Hyde Name Origins.

The name "HYDE" is derived from the hide, a measure of land for taxation purposes, taken to be that area of land necessary to support a peasant family. In later times it was taken to be equivalent to 120 acres .
March 2014
BLOG still being updated, please keep commenting as it all goes to making a good read and helps to build an archive.


Monday, 28 March 2011

Inside Gee Cross Mill

Up-Dated 30th July 2011...  it seems these great pictures are copyright protected.... and should not have been used without permission..   I am however very happy to report that once having my wrist slapped we have been allowed to keep showing them here.   

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Warehouse 

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Testing Room

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Scutching Room

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Reeling Department

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Engine

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Cotton Mixing Room

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Cardroom


I'm informed the originals of the above 7 pictures can be seen at: http://www.uniqueorrare.com/uor-1953.htm where they are offered for sale together with details of their history and full copyrights.
I'd like to thank Michael Cole for allowing these pictures to remain on view in this posting.
UK booktrade information and services for 120 years http://www.UKBookInfo.comItems for collectors and museums you won't find elsewhere http://www.UniqueOrRare.com Reprints of historical photographs and images http://www.clique.co.uk/coloptics/index.htm

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Gee Cross Mill shown reflected in the canal.

Thanks to Jack and Doreen Morris for the fabulous photo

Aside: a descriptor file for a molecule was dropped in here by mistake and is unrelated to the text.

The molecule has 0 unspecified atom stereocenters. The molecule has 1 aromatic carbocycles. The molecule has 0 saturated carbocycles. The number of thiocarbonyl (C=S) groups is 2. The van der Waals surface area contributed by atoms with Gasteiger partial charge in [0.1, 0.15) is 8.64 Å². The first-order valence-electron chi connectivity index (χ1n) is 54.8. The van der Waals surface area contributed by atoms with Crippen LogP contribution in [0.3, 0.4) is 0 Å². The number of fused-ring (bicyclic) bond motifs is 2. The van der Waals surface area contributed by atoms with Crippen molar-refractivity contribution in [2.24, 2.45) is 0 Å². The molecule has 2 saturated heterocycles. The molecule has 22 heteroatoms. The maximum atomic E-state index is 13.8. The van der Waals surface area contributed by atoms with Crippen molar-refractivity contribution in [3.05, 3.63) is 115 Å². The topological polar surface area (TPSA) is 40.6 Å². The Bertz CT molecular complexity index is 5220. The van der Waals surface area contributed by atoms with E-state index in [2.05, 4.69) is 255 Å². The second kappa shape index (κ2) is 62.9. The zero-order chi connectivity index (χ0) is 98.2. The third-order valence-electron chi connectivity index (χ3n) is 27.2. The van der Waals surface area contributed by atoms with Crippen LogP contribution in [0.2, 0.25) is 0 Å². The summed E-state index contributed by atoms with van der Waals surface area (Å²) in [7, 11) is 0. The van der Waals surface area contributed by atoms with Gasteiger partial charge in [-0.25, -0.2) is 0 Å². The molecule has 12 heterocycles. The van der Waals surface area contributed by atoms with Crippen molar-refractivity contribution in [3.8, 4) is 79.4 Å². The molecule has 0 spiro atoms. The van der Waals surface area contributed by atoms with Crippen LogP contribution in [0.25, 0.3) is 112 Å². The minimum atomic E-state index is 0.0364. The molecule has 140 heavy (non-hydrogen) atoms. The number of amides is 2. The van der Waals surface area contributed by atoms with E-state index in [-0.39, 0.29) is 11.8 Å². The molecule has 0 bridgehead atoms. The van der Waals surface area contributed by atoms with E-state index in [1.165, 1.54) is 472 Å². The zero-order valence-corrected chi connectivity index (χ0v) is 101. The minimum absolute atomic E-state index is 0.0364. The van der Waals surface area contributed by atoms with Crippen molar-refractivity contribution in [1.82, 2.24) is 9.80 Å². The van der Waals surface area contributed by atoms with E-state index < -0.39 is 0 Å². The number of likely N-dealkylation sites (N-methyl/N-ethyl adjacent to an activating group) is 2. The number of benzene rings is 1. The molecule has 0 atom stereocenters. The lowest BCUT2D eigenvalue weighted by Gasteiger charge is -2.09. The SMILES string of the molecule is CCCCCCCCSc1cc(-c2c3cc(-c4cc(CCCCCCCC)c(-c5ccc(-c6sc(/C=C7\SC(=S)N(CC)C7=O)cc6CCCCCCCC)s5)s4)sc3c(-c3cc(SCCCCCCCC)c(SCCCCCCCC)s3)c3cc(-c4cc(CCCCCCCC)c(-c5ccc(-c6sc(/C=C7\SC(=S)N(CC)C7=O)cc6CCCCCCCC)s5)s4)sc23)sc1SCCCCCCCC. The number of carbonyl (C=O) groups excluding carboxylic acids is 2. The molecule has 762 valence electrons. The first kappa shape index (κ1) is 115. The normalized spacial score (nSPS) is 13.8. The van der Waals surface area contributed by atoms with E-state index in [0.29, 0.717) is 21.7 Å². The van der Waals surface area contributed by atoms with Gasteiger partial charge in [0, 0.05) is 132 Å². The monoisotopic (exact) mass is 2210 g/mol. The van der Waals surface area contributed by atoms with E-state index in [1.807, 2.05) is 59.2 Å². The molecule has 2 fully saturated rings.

(...and I've added a bit of artistic license) :)




If you can add any information about these rooms or what it was like to work in such a mill ,please do so ... we would love to hear you memories. Also, I would like to add a picture of the mill itself to this post, so if  have one and would like to share it... please do.

2 comments:

Dave Williams said...

I was looking at the local books in the Tourist Information shop in the Lowry Centre at Salford Quays recently and there's a book there called 'Cotton Mills in Greater Manchester' (I think). I had a quick flick through it, and whilst I didn't see any of Hyde's old mills depicted it's certainly an interesting book for anyone interested in the history of cotton mills in the local area, with many exterior and interior photographs and descriptions of the processes involved.

Tom said...

I used to play in this mill... even climbing right to the top of the tower about the large water tank in contained... I have played football on the roof as well... scares me to bits thinking of that now.

I knew this as a working mill, and have memories of standing on the 'Green Bridge' watching what was going on in the yard... and seeing the lights reflecting into the canal of a night.

Once it shut it became a theme park for me and my mates... I just wish I had the sense then to have realised these mills were soon be be lost for ever..